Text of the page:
I’ve decided not to post any commentary of a forward-looking nature until we get over to the new site. For now, let’s revel in the season that has been.
One of the things that made this season so special was the number of guys who stepped up at various times during the season to get the team to 31 wins, despite multiple injuries disrupting the regular lineup during the season. For the season, nine different players led the team in scoring at least once, seven different players led the team in rebounding at least once, and five different players led the team in assists at least once (including ties in all three cases).
To look back at some of those contributions, I’ve put together a list of the top ten individual performances over the course of the season. I’ve split the list into five regular season performances and five postseason performances.
Regular Season Performances
5. Raymar Morgan vs. Oklahoma State
29 points on 9-11 FG shooting and 11-13 FT shooting, 5 rebounds
Few MSU fans got to see this game, after MSU dropped the opener in the Old Spice Classic, but Morgan put up some huge numbers against a team that would eventually make the NCAA Tournament.
4. Delvon Roe at Michigan
14 points on 5-7 FG shooting, 10 rebounds
From the game recap: “Delvon Roe finally put together the kind of game we’ve been hoping for against a smaller lineup: 14 points and 10 rebounds in 28 minutes. He took advantage of the mismatch against Zach Novak and the other guards that were matched up with him inside–and made 4 of 6 free throws to boot.”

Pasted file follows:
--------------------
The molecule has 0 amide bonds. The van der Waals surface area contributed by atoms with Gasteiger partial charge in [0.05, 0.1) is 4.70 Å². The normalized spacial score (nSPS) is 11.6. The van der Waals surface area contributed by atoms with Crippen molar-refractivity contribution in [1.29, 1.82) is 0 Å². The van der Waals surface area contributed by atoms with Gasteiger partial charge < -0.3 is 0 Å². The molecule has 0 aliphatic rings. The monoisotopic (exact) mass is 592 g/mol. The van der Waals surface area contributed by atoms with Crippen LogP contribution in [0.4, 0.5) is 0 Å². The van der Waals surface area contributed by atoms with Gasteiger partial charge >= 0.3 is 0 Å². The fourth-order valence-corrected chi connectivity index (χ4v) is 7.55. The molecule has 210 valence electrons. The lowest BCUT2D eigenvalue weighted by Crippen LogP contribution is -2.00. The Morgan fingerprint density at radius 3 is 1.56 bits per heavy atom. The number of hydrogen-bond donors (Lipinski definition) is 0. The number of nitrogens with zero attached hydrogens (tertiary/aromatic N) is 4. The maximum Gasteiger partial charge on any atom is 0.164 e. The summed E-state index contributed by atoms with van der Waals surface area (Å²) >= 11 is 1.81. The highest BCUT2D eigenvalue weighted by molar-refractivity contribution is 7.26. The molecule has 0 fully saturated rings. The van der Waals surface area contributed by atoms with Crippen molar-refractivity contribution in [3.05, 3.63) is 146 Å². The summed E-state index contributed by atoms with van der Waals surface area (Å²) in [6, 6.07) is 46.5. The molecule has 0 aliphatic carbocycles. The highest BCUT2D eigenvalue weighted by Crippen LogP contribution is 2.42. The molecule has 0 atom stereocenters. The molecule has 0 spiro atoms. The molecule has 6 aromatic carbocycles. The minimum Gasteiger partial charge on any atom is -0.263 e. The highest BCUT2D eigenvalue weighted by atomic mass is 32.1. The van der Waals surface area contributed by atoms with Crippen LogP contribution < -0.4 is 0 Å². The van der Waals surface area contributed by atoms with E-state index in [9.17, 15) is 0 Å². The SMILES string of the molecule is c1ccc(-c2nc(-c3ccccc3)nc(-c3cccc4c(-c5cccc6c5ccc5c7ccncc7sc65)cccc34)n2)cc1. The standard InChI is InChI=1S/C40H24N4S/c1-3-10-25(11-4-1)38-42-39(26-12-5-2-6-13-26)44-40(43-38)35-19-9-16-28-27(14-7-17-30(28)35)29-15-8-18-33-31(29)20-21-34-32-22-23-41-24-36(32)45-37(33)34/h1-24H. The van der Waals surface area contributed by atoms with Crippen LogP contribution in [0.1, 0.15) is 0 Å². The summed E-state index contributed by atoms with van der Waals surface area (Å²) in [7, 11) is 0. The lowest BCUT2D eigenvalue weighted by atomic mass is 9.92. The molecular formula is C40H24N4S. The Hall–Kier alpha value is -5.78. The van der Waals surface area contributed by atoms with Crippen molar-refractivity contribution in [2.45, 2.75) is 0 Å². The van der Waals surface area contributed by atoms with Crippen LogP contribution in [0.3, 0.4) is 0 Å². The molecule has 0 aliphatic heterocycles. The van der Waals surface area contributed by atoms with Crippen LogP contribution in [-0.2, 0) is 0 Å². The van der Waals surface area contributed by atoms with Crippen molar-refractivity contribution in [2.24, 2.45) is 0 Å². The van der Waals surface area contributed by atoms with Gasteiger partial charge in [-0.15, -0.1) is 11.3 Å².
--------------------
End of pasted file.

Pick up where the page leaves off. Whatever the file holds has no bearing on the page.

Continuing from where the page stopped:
3. Kalin Lucas at Illinois
18 points on 7-14 FG shooting, 4 assists, 1 turnovers
You could put Lucas on this list as many times as you wanted, but we’ll go with his extremely efficient performance in MSU’s best win of the Big Ten season. That performance included a layup Lucas created out of nothing to put MSU ahead 60-58 with 5 minutes go after Illinois had rallied from a 7-point second-half deficit.
2. Durrell Summers at Ohio State
26 points on 6-9 three-point shooting, 4 rebounds
From the game recap: “The tale of the first half was Durrell Summers single-handedly keeping the team afloat, scoring 16 of the team’s 26 points as the rest of the team struggled with turnovers and 3-point shooting against the Ohio State 3-2 zone.”
1. Goran Suton vs. Wisconsin
16 points on 6-6 FT shooting, 10 rebounds, 2 assists
From the game recap: “Suton was a warrior. After not starting the game (apparently to reward Tom Herzog–he of the graceful reverse layup–for his hard work in practice), Suton posted 16 points and 10 rebounds–most of them in the second half. He pulled down a couple huge offensive rebounds, as did Raymar Morgan (5 rebounds in 17 minutes), during the comeback from 12 down. Give Suton credit for keeping his composure after the airballed 3-pointer (his third 3-point miss of the game) and leading the team to victory.”
Honorable Mention: Travis Walton’s back-to-back 16-point performances at the Old Spice Classic. Marquise Gray’s back-to-back 12-point performances in the same setting. Suton’s 18-point performance against Texas in just his second game back from the knee injury. Morgan’s 22-point/13-rebound performance against Northwestern to help MSU open the conference season with two road wins. Chris Allen’s 17-point performance (on 4-7 three-point shooting) in the same game, against the 1-3-1 zone. Lucas’ 21-point performance against Purdue in the regular season finale. And just for Mrs. SW: Austin Thornton’s 9-point performance (on 3-3 three-point shooting) in the opener against Idaho.